Anthropology as the Eye of the Law - Comments on Canadian Jurisprudence
Journal of Legal Pluralism and Unofficial Law
GB : University of Birmingham
179 - 194 p.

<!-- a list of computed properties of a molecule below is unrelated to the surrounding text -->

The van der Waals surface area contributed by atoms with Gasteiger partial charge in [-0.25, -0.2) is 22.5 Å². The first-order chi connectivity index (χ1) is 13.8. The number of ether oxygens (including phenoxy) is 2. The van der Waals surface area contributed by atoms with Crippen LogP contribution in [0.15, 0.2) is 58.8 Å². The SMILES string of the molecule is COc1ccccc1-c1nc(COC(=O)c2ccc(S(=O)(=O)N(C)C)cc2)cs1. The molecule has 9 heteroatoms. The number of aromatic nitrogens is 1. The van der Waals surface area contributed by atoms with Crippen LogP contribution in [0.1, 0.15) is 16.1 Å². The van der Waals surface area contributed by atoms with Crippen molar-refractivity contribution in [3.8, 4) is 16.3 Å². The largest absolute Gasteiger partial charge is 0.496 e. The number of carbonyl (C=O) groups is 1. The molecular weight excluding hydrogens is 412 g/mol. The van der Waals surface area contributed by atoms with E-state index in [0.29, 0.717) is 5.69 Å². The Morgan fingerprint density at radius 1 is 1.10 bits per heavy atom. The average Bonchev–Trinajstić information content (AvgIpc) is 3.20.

Anthropology is a "knife, particularly effective for differentiating us from non-industrial societies, and from our own 'primitive' past" (Legendre 1985: 16). In practice, this 'knife' proves to be singularly difficult to handle. Any attempt at neat distinctions among categories such as 'non-industrial' or 'primitive' in questions of the lived law is quickly beset with ambivalence and other difficulties. With each stroke of 'the knife,' with each statement of difference, othemess or foreignness, the anthropology that deals with legal things integrates as much as it distinguishes. This transitivity is due to the fact that anthropology speaks of law in the law's own language (...). (résumé éditeur)